Would ‘Lose the Lawn’ Solve L.A.’s Water Problem?

Would "Lose the Lawn" solve the City of Los Angeles's water problem? Throughout the state the crescendo to eliminate residential lawns has grown louder among water boards, agencies and political leaders.  In Los Angeles, a partnership between the Metropolitan Water District and the DWP will even pay residents $3.75 per square foot to convert their lawns 'drought tolerant' landscape with arguable curb appeal.

"Californians should water enough to save their trees, but should let their lawns go the way of all mortal things."

Felicia Marcus - Chairwoman Water Board

So given the following extreme example, how much water could the city save if every single family home throughout the city participated in the program and killed off their lawns? And what would the long term benefit be to residents?

According to the LADWP, the 627,395 single-family residential homes it serves used an average of 144.88 HFC (hundred cubic feet) of water during the 2013/2014 water year. The same year 764,402 multi-family residential homes used an average of 96.42 HFC.

In our example we'll ignore other patterns of usage between the two types of homes (residents per household, etc.) and simply assume that the difference is entirely landscape and cut the single family home demand to 96.42 HFC just like multi-family households.

By 'Losing the Lawn' we find the city would at most reduce water demand by 69,805 Af/y or 12%. The actual reduced demand would most likely be much lower.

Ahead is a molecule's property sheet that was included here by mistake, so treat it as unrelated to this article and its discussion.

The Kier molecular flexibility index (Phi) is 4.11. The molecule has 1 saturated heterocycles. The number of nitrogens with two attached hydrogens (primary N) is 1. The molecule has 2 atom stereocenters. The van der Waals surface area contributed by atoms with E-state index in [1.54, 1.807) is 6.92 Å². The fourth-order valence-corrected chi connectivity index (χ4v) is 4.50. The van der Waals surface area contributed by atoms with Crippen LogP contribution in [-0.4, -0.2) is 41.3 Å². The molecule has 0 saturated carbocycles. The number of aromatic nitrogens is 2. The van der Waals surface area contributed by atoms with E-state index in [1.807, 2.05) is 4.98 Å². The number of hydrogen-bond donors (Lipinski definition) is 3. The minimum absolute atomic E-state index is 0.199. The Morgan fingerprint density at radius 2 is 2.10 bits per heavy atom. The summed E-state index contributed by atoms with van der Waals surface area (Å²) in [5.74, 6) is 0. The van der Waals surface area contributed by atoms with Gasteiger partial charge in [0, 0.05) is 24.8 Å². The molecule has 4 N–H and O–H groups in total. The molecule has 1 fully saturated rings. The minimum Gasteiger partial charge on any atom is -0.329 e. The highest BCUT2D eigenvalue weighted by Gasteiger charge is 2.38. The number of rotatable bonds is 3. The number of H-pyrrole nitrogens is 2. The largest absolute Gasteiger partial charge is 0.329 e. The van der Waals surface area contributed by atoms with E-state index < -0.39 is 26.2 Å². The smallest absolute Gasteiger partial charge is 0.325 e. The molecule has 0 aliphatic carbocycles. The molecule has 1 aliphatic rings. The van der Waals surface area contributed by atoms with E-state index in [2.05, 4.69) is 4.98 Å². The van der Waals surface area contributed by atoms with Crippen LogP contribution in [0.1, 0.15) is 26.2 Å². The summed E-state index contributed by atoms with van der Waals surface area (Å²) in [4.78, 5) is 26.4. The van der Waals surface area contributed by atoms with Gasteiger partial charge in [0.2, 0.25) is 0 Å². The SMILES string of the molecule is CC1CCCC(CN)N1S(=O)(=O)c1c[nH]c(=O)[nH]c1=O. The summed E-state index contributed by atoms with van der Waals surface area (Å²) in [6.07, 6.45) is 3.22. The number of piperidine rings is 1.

Benefits are only temporary

Outside of finding a way through this statewide drought there is no real long term benefit from turf removal for the residents of the City of Los Angeles.

losethelawn2aThe main beneficiary of the reduced demand would be the Metropolitan Water District since the city would be buying less water from the agency each year. If the MWD could store this water and build up reserves that would be a good thing for all. However it will most likely will be a combination of storing some of the water and selling the rest to its other member agencies.

As for the city and it's residents, L.A.'s continued growth enabled by the departments heavy reliance on paper water would quickly wipe out all of the savings within ten years. The city's 2010 UWMP projects the demand will increase by 60,000 Af/y in 2025 and by 86,000 Af/y in 2030. Nearly all of this increase will be multi-family residential so effectively residents would be trading their homes lawn for density.

Since we can expect that the city's real water supply will remain flat, growth will assure that the city's future supply would be as tedious after the lawns are gone as they are today.

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